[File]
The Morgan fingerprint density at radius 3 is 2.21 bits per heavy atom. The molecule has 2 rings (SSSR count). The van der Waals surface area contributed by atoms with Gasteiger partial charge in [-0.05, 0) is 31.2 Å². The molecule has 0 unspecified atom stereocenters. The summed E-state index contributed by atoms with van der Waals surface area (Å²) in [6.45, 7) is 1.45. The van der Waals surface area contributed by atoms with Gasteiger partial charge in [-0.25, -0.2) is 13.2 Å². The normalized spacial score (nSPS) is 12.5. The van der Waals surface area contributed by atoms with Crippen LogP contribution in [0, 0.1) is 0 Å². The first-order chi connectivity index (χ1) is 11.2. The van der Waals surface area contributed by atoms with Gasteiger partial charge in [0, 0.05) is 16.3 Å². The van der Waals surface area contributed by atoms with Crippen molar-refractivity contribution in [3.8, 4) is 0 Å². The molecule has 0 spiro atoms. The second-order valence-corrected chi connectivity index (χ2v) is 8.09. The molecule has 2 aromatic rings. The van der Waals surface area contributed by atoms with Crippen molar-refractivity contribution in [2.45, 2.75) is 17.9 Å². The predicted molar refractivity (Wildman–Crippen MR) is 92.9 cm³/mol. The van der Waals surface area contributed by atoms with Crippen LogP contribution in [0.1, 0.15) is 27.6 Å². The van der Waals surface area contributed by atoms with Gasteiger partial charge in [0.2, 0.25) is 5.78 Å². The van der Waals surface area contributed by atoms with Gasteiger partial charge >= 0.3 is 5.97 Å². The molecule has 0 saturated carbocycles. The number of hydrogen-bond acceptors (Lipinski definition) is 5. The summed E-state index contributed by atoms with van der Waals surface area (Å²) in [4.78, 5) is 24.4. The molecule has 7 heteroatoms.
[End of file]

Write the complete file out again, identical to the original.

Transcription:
The Morgan fingerprint density at radius 3 is 2.21 bits per heavy atom. The molecule has 2 rings (SSSR count). The van der Waals surface area contributed by atoms with Gasteiger partial charge in [-0.05, 0) is 31.2 Å². The molecule has 0 unspecified atom stereocenters. The summed E-state index contributed by atoms with van der Waals surface area (Å²) in [6.45, 7) is 1.45. The van der Waals surface area contributed by atoms with Gasteiger partial charge in [-0.25, -0.2) is 13.2 Å². The normalized spacial score (nSPS) is 12.5. The van der Waals surface area contributed by atoms with Crippen LogP contribution in [0, 0.1) is 0 Å². The first-order chi connectivity index (χ1) is 11.2. The van der Waals surface area contributed by atoms with Gasteiger partial charge in [0, 0.05) is 16.3 Å². The van der Waals surface area contributed by atoms with Crippen molar-refractivity contribution in [3.8, 4) is 0 Å². The molecule has 0 spiro atoms. The second-order valence-corrected chi connectivity index (χ2v) is 8.09. The molecule has 2 aromatic rings. The van der Waals surface area contributed by atoms with Crippen molar-refractivity contribution in [2.45, 2.75) is 17.9 Å². The predicted molar refractivity (Wildman–Crippen MR) is 92.9 cm³/mol. The van der Waals surface area contributed by atoms with Crippen LogP contribution in [0.1, 0.15) is 27.6 Å². The van der Waals surface area contributed by atoms with Gasteiger partial charge in [0.2, 0.25) is 5.78 Å². The van der Waals surface area contributed by atoms with Gasteiger partial charge >= 0.3 is 5.97 Å². The molecule has 0 saturated carbocycles. The number of hydrogen-bond acceptors (Lipinski definition) is 5. The summed E-state index contributed by atoms with van der Waals surface area (Å²) in [4.78, 5) is 24.4. The molecule has 7 heteroatoms.